Knowing how to end a speech is just as important as knowing how to begin. Truly.
*Cautionary and true tales from the "she'll be right", "I prefer spontaneity. It's more authentic." or "wing it" department. What happens when you don't plan how to end your speech.
Research tells us that people most commonly remember the first and last things they hear when listening to a speech, seminar or lecture.
If you want your speech to create a lasting impression sliding out
"Well, that's all I've got say. My time's up anyway. Thanks for listening."
... isn't going to do it.
So what will?
Here are three effective alternative ways to end a speech. Each ensures your speech ends powerfully rather than a fading away.
A summary of your most important points ending with a:
To work out which of these to use, ask yourself what you want people to do or feel as a result of listening to your speech. For instance;
What you choose to do with your ending should support the overall purpose of your speech.
Let's look at three different scenarios showing each of these ways to end a speech in action.
Your speech purpose is to inspire people to join your cause.
You've summarized the main points and want to finish with a statement to propel the audience into action.
Borrowing words from a revered and respected leader aligns your cause with those they fought for, powerfully blending the past with the present.
"Martin Luther King, Jr said 'The ultimate measure of a man is not where he stands in moments of comfort, but where he stands at times of challenge and controversy.' Now is the time to decide. Now is the time to act. Now. Where do you stand?"
Your speech purpose is to motivate your sales force.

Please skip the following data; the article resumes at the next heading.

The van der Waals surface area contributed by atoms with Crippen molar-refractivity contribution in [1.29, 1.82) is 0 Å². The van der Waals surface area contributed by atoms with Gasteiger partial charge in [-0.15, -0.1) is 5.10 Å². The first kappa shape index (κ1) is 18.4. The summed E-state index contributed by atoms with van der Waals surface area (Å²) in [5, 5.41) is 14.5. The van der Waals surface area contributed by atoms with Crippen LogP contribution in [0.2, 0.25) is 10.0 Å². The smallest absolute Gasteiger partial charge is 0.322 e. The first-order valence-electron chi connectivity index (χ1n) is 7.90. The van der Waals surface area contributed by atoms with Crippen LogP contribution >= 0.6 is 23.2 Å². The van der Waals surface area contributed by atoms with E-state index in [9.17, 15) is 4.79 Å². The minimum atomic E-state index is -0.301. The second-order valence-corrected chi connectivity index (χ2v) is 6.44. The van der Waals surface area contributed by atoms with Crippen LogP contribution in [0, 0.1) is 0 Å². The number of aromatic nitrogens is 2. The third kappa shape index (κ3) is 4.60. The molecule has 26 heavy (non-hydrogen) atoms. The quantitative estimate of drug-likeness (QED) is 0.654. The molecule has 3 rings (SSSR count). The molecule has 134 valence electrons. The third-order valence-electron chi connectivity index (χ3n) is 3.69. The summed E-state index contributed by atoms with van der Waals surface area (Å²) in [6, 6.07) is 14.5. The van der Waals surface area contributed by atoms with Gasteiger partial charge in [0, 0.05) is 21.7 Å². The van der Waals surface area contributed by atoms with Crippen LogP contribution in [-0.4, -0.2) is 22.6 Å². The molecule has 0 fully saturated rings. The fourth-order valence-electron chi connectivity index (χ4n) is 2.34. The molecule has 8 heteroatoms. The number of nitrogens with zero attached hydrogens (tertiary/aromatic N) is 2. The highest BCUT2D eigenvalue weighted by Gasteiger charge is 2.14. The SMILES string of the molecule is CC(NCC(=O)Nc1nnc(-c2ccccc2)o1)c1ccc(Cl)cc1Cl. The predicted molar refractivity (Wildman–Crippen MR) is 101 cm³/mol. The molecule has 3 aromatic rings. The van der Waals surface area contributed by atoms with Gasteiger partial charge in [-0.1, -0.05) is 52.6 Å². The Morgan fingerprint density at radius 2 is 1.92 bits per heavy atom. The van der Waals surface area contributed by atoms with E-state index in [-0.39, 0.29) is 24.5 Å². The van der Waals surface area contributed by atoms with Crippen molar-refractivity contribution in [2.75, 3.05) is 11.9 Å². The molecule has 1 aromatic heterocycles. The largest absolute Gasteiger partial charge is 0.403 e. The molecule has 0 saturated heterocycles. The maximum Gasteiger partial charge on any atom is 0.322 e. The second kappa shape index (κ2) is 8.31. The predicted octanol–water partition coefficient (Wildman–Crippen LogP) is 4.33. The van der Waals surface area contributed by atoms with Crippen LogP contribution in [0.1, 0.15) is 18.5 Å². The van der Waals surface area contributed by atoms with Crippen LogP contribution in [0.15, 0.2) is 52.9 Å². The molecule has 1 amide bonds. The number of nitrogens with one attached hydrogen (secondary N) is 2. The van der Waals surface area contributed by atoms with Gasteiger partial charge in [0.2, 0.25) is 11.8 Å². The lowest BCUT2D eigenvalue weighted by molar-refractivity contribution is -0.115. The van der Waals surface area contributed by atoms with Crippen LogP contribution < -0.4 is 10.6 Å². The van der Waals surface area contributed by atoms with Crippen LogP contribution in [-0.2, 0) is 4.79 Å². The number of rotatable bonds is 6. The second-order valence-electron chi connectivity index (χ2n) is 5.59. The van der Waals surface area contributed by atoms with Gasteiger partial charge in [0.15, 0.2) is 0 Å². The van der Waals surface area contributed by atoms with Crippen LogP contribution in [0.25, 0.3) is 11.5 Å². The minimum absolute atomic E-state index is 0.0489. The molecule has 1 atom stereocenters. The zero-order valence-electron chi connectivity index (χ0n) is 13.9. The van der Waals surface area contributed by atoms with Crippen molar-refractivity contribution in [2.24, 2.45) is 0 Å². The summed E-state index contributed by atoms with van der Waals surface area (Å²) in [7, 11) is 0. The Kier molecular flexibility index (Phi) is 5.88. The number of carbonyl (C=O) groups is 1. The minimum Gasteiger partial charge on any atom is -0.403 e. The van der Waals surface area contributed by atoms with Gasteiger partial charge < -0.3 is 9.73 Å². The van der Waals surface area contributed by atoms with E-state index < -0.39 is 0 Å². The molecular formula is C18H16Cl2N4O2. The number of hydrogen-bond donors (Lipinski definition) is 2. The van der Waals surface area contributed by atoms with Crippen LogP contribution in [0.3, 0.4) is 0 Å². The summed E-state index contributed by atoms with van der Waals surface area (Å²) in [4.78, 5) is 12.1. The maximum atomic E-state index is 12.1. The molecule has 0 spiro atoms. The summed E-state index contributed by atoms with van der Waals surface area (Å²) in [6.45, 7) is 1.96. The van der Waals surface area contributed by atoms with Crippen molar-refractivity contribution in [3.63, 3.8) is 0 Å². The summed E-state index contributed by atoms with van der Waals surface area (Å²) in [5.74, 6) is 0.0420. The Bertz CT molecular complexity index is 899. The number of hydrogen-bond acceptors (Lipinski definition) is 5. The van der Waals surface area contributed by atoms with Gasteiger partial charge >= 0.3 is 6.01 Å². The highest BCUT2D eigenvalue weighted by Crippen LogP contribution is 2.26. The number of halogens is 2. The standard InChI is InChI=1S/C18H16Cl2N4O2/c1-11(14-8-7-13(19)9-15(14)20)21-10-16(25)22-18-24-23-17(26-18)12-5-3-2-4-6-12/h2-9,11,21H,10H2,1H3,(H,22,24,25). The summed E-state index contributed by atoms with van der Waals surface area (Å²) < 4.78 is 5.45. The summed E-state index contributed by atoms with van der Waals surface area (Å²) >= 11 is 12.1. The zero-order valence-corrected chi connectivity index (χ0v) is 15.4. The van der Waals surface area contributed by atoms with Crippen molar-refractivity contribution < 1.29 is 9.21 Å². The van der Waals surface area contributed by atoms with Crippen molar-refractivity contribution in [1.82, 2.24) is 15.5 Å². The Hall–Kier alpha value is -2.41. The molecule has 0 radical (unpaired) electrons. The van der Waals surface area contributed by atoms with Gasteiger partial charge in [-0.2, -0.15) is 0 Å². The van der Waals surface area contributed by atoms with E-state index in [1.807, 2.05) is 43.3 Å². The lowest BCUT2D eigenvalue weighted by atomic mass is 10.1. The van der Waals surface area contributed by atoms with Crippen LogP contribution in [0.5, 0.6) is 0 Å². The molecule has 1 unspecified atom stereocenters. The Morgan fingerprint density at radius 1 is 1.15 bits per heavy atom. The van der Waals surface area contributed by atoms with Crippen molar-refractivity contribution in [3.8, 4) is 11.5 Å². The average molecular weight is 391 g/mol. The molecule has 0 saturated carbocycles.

You've covered the main points in the body of it including introducing an incentive - a holiday as a reward for the best sales figures. You've reiterated those main points and have reached the closing sentences. The end is a challenge.
"You have three weeks from the time you leave this hall to make that dream family holiday in New Zealand yours. Can you do it? Will you do it? The kids will love it. Your wife will love it. Do it now!"
Your speech purpose is to honor the memory of a dear friend who passed
You've briefly revisited the principal points of your speech and wish to
leave the audience with a happy compelling image to dwell on. Earlier in the speech you told a poignant story, it's that you return to or call back.
Here's an example of what you could say:
"Remember that picnic tale?
Every blue sky summer's day I'll see Amy in my mind. Her red picnic rug will be spread on green grass under the shade of an old oak tree. There'll be food, friends and laughter. I'll see her smile, her pleasure at sharing the simple things and I know what she'd say too. I can hear her. "Come on, try a piece of pie. My passing is not the end of the world you know."
That old cliche "failing to plan is planning to fail" can bite and its teeth are sharp. The "wing it" department delivers lessons learned the hard way. I know, and remember the bruising!
Visit this page to find out about structuring a speech.
You'll find information on writing the body, opening and conclusion as well as those all important transitions.
If you have any public speaking tips that could help others and would like to share them, like for instance more examples of how to end a speech, you're more than welcome to enter them on this tips and speeches page. I'd love to hear from you and I know my visitors would eagerly read your suggestions.